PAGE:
Sex Ed Events Connect, Educate Sexperts and Consumers

Alex Henderson

The adult sex education field has experienced considerable growth during the digital age, and with that growth has come an abundance of conventions and conferences where sexperts can share their knowledge and expertise. Some have a heavily academic focus, while events such as the Sexual Health Expo (SHE) are paving the way to connecting sexperts and consumers.

Held at the Millennium Broadway Hotel in New York City’s Times Square on September 19 and 20, the recent Sexual Health Expo attracted a who’s-who of sexperts: Dr. Ava Cadell, Dr. Jessica O’Reilly, Dr. Emily Morse, Reid Mihalko and Dr. Hernando Chavez were among the speakers. And a wide variety of topics were addressed, from BDSM to anal sex to the use of sex toys. Journalist Rachel Kramer Bussel, a widely published sex writer, offered advice on erotic writing — and sexpert Walker Thornton addressed sexual pleasure after 50. BDSM expert Mollena Williams discussed dominance and submission, and dominatrix Midori gave a presentation on rope bondage.

The fact that we can go to an event like SHE in a fancy hotel in Times Square — one of the most popular tourist destinations in the world — and talk to people about all kinds of sexuality and buy sexual products is something that would not have been possible 40 years ago. -Reid Mihalko

Morse told XBIZ: “The Sexual Health Expo is extremely valuable to both consumers and sexperts. In a weekend, consumers can attend dozens of workshops and also learn about the latest sex and intimacy products available today. SHE is also beneficial to sexperts, as they can reach a wider range of consumers and make an impact that enhances their ability to reach people across the country and grow their audience.”

Mihalko described SHE as a prime example of how far adult sex education has come in recent years. “The fact that we can go to an event like SHE in a fancy hotel in Times Square — one of the most popular tourist destinations in the world — and talk to people about all kinds of sexuality and buy sexual products is something that would not have been possible 40 years ago,” Mihalko told XBIZ. “The message and the subtext of having SHE in Times Square is not only ‘This is OK, this is not shameful,’ but ‘This is part of your health. Having sexual pleasure in your life is part of your health.’ That is an important message to hear.”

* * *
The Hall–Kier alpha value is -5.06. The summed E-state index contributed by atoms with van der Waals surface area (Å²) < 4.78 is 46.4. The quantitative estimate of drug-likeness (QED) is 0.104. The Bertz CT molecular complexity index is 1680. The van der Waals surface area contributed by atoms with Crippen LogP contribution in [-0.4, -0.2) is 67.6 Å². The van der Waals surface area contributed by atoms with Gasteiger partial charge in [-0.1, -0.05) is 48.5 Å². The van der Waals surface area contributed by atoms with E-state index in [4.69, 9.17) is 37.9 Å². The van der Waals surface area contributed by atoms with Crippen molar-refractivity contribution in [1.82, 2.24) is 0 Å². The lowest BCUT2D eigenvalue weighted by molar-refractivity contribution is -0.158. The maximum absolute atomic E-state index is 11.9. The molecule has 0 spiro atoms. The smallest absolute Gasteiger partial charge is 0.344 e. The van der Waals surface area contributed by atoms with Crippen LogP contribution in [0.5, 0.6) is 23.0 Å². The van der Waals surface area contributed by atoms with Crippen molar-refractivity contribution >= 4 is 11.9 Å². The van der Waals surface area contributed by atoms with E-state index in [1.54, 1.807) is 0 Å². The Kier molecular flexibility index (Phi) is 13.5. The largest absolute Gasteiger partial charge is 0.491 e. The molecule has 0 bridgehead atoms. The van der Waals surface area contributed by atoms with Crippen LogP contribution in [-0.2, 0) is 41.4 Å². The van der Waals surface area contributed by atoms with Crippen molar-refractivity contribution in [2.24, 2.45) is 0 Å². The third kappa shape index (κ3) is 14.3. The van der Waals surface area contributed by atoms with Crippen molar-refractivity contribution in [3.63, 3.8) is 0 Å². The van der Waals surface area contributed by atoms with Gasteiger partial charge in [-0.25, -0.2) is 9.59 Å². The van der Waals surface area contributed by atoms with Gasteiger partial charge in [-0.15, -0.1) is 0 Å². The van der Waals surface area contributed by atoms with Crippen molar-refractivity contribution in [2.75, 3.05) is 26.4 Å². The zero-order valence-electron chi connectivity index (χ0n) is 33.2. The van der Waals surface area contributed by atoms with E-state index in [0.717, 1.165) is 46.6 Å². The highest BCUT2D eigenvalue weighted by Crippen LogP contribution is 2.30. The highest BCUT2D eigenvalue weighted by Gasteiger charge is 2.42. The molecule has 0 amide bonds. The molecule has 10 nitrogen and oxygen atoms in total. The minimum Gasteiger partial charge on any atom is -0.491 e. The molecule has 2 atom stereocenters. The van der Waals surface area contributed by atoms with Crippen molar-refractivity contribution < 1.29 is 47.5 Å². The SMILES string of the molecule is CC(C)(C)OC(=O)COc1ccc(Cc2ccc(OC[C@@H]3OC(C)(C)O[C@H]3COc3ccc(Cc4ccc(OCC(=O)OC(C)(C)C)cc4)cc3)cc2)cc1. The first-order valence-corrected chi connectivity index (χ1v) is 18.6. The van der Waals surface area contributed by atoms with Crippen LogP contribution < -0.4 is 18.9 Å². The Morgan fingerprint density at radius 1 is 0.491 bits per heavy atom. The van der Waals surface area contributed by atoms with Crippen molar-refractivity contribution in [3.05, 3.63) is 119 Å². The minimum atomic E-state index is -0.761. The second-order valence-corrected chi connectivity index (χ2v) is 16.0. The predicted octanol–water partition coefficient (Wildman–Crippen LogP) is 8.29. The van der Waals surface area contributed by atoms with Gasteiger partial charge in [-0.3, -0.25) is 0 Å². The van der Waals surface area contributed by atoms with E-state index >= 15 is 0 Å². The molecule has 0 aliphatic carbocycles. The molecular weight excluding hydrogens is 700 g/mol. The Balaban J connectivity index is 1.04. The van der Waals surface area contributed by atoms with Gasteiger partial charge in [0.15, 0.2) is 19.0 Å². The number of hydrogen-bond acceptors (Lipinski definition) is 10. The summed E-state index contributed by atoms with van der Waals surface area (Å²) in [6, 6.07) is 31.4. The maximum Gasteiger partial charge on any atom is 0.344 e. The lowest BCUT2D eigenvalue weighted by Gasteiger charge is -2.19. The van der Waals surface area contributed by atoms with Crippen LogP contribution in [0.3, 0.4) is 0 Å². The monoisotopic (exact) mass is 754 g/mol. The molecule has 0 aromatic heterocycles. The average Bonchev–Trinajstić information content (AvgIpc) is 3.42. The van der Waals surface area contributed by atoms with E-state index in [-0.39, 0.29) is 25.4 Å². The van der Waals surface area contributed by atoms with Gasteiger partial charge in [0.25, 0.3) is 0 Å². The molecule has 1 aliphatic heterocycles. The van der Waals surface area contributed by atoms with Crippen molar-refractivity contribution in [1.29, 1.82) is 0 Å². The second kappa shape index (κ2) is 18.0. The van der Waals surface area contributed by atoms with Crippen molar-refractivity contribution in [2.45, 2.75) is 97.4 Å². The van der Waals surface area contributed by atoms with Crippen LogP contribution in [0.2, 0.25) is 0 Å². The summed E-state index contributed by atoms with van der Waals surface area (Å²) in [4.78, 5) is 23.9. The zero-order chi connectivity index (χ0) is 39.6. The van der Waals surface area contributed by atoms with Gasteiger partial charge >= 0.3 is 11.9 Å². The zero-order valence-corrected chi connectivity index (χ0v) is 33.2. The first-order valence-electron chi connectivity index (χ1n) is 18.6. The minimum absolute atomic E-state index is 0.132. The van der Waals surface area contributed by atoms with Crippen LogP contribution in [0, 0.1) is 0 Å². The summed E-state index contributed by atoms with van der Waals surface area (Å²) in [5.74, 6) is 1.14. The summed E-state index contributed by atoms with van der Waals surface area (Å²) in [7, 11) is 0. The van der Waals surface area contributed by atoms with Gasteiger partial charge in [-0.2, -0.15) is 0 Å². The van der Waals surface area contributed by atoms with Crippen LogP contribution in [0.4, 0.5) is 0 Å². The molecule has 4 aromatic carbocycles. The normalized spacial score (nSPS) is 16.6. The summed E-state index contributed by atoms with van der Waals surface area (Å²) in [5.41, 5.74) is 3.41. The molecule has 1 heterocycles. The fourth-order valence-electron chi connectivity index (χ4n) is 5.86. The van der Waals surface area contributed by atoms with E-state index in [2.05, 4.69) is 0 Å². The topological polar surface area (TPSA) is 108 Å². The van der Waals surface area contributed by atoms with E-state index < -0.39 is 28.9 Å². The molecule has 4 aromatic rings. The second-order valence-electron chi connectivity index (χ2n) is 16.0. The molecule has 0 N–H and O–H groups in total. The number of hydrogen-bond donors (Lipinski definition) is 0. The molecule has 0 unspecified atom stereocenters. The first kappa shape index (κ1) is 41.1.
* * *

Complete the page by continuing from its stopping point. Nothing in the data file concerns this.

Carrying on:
Other conventions and conferences focusing on adult sex education include the Catalystcon, Taboo Naughty But Nice Show, the Playground Conference, the Everything to Do with Sex Show, the Alternative Sexualities Conference and the Woodhull Sexual Freedom Summit. Thornton, who has appeared at CatalystCon three times, told XBIZ: “I think CatalystCon brings people together from a wide spectrum of professions and orientations. The topics are carefully chosen by the conference organizer, Dee Dennis, to represent a wide range of voices.”

Bussel asserted that at an event like SHE can encourage people to explore erotic writing even if it’s something they haven’t thought about doing. “Usually, when I teach erotica writing, people who are already inclined to be interested in the topic will sign up,” Bussel told XBIZ. “But at an event like SHE, where there’s a single admission, even those who might not consider themselves writers were likely to stop in and listen and perhaps discover an aspect of themselves they hadn’t thought about before.”

Chavez stressed that SHE and similar events are valuable not only because of the interaction with consumers, but also, because they give sexperts an opportunity to network with other sexperts and find ways to make their knowledge profitable. Chavez told XBIZ: “Sex educators can always learn from each other... Sexperts can earn a living in a number of ways such as conference and trade show presentations, workshops, seminars, sex toy and novelty shop presentations, writing, college and high school education, and passion parties.”

Describing her appearances at sexpert gatherings, O’Reilly told XBIZ: “At large-scale shows like the Sexual Health Expo and the Taboo Shows in Canada, I tend to speak about technique. These sessions are short, fun, entertaining and laced with humor.”

Cadell stressed that when sexperts appear at adult sex-ed conventions, they need to promote those appearances as aggressively as possible. Cadell, offering advice to fellow sexperts, told XBIZ: “Talk to others within the same community, as it’s beneficial to network and brainstorm with others in your field. This is a great way to find joint venture prospects because there is enough work for all of us to be successful. After all, we are all here to empower people and help them to make love a priority in their lives.”


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